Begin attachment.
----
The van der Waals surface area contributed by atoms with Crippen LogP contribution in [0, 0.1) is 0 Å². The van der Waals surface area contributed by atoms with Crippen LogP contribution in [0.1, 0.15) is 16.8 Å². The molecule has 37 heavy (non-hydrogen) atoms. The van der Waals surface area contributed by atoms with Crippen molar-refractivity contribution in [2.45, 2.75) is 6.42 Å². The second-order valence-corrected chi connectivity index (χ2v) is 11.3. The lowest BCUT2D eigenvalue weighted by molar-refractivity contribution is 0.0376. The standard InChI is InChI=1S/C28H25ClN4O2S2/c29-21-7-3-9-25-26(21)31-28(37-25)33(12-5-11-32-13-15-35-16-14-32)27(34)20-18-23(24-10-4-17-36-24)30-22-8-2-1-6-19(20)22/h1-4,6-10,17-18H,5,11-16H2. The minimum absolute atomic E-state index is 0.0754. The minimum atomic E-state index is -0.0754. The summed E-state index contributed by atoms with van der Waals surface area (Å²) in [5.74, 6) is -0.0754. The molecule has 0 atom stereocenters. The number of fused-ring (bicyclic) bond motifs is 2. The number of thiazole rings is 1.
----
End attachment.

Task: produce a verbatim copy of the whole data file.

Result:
The van der Waals surface area contributed by atoms with Crippen LogP contribution in [0, 0.1) is 0 Å². The van der Waals surface area contributed by atoms with Crippen LogP contribution in [0.1, 0.15) is 16.8 Å². The molecule has 37 heavy (non-hydrogen) atoms. The van der Waals surface area contributed by atoms with Crippen molar-refractivity contribution in [2.45, 2.75) is 6.42 Å². The second-order valence-corrected chi connectivity index (χ2v) is 11.3. The lowest BCUT2D eigenvalue weighted by molar-refractivity contribution is 0.0376. The standard InChI is InChI=1S/C28H25ClN4O2S2/c29-21-7-3-9-25-26(21)31-28(37-25)33(12-5-11-32-13-15-35-16-14-32)27(34)20-18-23(24-10-4-17-36-24)30-22-8-2-1-6-19(20)22/h1-4,6-10,17-18H,5,11-16H2. The minimum absolute atomic E-state index is 0.0754. The minimum atomic E-state index is -0.0754. The summed E-state index contributed by atoms with van der Waals surface area (Å²) in [5.74, 6) is -0.0754. The molecule has 0 atom stereocenters. The number of fused-ring (bicyclic) bond motifs is 2. The number of thiazole rings is 1.